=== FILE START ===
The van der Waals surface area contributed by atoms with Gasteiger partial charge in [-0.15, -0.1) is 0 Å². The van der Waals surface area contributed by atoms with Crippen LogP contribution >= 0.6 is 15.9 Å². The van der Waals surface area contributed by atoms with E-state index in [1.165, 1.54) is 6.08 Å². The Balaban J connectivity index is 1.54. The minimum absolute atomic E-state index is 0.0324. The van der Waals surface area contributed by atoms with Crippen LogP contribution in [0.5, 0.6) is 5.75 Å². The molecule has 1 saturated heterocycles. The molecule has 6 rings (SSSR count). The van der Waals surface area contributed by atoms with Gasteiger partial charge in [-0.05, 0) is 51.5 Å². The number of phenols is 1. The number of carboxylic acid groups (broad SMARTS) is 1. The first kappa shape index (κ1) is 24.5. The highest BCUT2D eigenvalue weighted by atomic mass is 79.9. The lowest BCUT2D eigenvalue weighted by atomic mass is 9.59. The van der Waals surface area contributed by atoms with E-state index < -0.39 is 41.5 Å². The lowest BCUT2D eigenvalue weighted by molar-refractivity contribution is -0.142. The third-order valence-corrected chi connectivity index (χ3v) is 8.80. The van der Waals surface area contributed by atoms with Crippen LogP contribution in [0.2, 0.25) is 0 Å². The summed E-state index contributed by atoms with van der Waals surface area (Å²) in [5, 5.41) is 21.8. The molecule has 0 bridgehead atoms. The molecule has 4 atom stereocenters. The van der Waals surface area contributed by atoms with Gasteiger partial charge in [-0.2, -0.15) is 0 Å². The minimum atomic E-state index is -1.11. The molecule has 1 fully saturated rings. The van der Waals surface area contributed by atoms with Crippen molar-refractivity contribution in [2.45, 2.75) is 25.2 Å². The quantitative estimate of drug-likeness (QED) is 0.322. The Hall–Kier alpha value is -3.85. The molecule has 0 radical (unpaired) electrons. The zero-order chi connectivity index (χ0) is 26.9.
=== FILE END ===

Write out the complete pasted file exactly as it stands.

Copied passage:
The van der Waals surface area contributed by atoms with Gasteiger partial charge in [-0.15, -0.1) is 0 Å². The van der Waals surface area contributed by atoms with Crippen LogP contribution >= 0.6 is 15.9 Å². The van der Waals surface area contributed by atoms with E-state index in [1.165, 1.54) is 6.08 Å². The Balaban J connectivity index is 1.54. The minimum absolute atomic E-state index is 0.0324. The van der Waals surface area contributed by atoms with Crippen LogP contribution in [0.5, 0.6) is 5.75 Å². The molecule has 1 saturated heterocycles. The molecule has 6 rings (SSSR count). The van der Waals surface area contributed by atoms with Gasteiger partial charge in [-0.05, 0) is 51.5 Å². The number of phenols is 1. The number of carboxylic acid groups (broad SMARTS) is 1. The first kappa shape index (κ1) is 24.5. The highest BCUT2D eigenvalue weighted by atomic mass is 79.9. The lowest BCUT2D eigenvalue weighted by atomic mass is 9.59. The van der Waals surface area contributed by atoms with E-state index < -0.39 is 41.5 Å². The lowest BCUT2D eigenvalue weighted by molar-refractivity contribution is -0.142. The third-order valence-corrected chi connectivity index (χ3v) is 8.80. The van der Waals surface area contributed by atoms with Crippen LogP contribution in [0.2, 0.25) is 0 Å². The summed E-state index contributed by atoms with van der Waals surface area (Å²) in [5, 5.41) is 21.8. The molecule has 0 bridgehead atoms. The molecule has 4 atom stereocenters. The van der Waals surface area contributed by atoms with Gasteiger partial charge in [-0.2, -0.15) is 0 Å². The minimum atomic E-state index is -1.11. The molecule has 1 fully saturated rings. The van der Waals surface area contributed by atoms with Crippen molar-refractivity contribution in [2.45, 2.75) is 25.2 Å². The quantitative estimate of drug-likeness (QED) is 0.322. The Hall–Kier alpha value is -3.85. The molecule has 0 radical (unpaired) electrons. The zero-order chi connectivity index (χ0) is 26.9.